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413 FTG patchMission:  Execute flight test to sustain and enhance combat capabilities

Premier Citizen Airmen strengthening our Nation's competitive edge by forging tomorrow's warfighting capabilities

The 413th Flight Test Group is an Air Force Reserve Command unit stationed at Robins Air Force Base, Ga., as a tenant unit.

The 413th Flight Test Group conducts flight tests on aircraft after programmed depot maintenance is completed. Its history goes back to 1944 when the 413th Fighter Group flew very long range escort missions of Twentieth Air Force B-29 Superfortress bombardment groups against Japan. During the Cold War, the unit was a Strategic Air Command fighter-escort wing and later a Tactical Air Command tactical fighter group in the 1950s.

Today, the group's units are stationed throughout the United States to help conduct functional flight tests. The group is a partnership between the Air Force Materiel Command and the Air Force Reserve Command and is the operational supervisor of all the depot flight test units. The group manages five squadrons and three flights and is made up of full-time Airmen, traditional reservist and civil servants. Once programmed depot maintenance is completed, members of the flight crew begin a variety of ground checks to make sure the aircraft are ready for a functional test flight. Once the aircraft are deemed airworthy, they are delivered to their home stations and are configured to fly whatever mission they are assigned to fly.

Units:413th FTG unit patches

  • 1st Aviation Standards Flight - Will Rogers Airport, Okla.
  • 10th Flight Test Squadron - Tinker Air Force Base, Okla. 
  • 339th Flight Test Squadron - Robins Air Force Base, Ga.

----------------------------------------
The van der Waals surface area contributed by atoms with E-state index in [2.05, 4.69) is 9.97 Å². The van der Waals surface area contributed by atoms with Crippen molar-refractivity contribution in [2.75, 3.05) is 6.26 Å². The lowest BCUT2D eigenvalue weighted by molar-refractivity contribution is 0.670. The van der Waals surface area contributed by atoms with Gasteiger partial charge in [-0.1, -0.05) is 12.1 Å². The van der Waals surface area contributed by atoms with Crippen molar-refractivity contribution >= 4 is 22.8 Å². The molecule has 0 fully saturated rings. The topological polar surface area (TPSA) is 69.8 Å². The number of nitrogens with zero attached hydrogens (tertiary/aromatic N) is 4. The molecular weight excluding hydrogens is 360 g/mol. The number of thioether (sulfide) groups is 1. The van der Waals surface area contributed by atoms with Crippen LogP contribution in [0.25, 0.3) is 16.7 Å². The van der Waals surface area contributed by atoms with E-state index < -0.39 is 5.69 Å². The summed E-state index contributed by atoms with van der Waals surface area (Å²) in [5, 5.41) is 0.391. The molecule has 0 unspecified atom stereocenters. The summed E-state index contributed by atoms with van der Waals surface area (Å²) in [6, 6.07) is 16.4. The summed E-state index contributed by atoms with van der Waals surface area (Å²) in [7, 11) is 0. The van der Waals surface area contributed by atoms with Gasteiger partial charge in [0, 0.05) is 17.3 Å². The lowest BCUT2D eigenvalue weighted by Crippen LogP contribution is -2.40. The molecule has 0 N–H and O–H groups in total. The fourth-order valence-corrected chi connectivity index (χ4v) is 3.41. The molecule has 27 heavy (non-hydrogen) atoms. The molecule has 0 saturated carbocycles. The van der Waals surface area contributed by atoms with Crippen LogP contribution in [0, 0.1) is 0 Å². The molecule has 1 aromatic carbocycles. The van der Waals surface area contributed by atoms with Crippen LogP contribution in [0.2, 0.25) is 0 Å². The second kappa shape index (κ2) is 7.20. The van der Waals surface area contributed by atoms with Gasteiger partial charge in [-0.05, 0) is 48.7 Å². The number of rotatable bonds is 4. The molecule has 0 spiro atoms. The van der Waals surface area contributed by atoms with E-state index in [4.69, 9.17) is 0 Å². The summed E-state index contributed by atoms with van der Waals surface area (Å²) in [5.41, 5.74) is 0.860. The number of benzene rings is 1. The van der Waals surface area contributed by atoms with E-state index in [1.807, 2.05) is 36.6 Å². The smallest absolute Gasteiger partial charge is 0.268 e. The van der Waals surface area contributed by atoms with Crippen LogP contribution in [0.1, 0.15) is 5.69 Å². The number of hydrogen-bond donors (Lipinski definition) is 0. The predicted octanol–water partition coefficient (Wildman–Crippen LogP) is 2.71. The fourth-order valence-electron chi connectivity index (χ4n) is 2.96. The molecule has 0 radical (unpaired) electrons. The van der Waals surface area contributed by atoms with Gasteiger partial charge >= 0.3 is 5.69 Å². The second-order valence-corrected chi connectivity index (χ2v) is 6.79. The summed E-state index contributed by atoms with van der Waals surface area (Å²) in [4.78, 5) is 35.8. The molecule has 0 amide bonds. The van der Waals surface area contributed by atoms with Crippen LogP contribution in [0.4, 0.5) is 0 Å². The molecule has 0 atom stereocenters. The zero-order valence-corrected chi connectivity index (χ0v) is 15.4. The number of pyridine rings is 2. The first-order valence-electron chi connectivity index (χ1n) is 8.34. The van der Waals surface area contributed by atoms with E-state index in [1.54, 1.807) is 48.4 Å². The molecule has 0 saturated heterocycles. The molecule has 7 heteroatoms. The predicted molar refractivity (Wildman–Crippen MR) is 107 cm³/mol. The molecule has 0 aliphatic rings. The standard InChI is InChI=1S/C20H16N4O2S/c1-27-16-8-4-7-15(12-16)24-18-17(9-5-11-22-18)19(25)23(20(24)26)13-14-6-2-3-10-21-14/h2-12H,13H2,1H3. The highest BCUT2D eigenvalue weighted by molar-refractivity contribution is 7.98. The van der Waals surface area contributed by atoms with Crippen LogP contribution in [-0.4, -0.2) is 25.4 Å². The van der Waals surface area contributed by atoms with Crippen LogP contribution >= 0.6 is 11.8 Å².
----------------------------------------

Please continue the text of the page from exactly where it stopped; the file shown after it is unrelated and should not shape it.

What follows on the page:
• 370th Flight Test Squadron - Edwards Air Force Base, Calif. 
  • 415th Flight Test Flight - JBSA-Randolph, Texas 
  • 514th Flight Test Squadron - Hill Air Force Base, Utah 
  • 413th Force Support Flight - Robins Air Force Base, Ga.
  • 413th Aeromedical Staging Squadron - Robins Air Force Base, Ga.
  • 413th Flight Test Group OL-A - Davis-Monthan Air Force Base, Ariz.

413th Flight Test Group aircraft

The A-10 Thunderbolt II has excellent maneuverability at low air speeds and altitude, and is a highly accurate and survivable weapons-delivery platform. The aircraft can loiter near battle areas for extended periods of time and operate in low ceiling and visibility conditions. The wide combat radius and short takeoff and landing capability permit operations in and out of locations near front lines. Using night vision goggles, A-10 pilots can conduct their missions during darkness.
Carrying the largest conventional payload of both guided and unguided weapons in the Air Force inventory, the multi-mission B-1 is the backbone of America's long-range bomber force. It can rapidly deliver massive quantities of precision and non-precision weapons against any adversary, anywhere in the world, at any time.
The B-52 is a long-range, heavy bomber that can perform a variety of missions. The bomber is capable of flying at high subsonic speeds at altitudes up to 50,000 feet (15,166.6 meters). It can carry nuclear or precision guided conventional ordnance with worldwide precision navigation capability.
The C-5 Galaxy is one of the largest aircraft in the world and the largest airlifter in the Air Force inventory. The aircraft can carry a fully equipped combat-ready military unit to any point in the world on short notice and then provide the supplies required to help sustain the fighting force.
The MC-12W is a medium- to low-altitude, twin-engine turboprop aircraft. The primary mission is providing intelligence, surveillance and reconnaissance (ISR) support directly to ground forces. The MC-12W is a joint forces air component commander asset in support of the joint force commander.
The C-130 Hercules primarily performs the tactical portion of the airlift mission. The aircraft is capable of operating from rough, dirt strips and is the prime transport for airdropping troops and equipment into hostile areas. The C-130 operates throughout the U.S. Air Force, serving with Air Mobility Command, Air Force Special Operations Command, Air Combat Command, U.S. Air Forces in Europe, Pacific Air Forces, Air National Guard and the Air Force Reserve Command, fulfilling a wide range of operational missions in both peace and war situations. Basic and specialized versions of the aircraft airframe perform a diverse number of roles, including airlift support, Antarctic ice resupply, aeromedical missions, weather reconnaissance, aerial spray missions, firefighting duties for the U.S. Forest Service and natural disaster relief missions.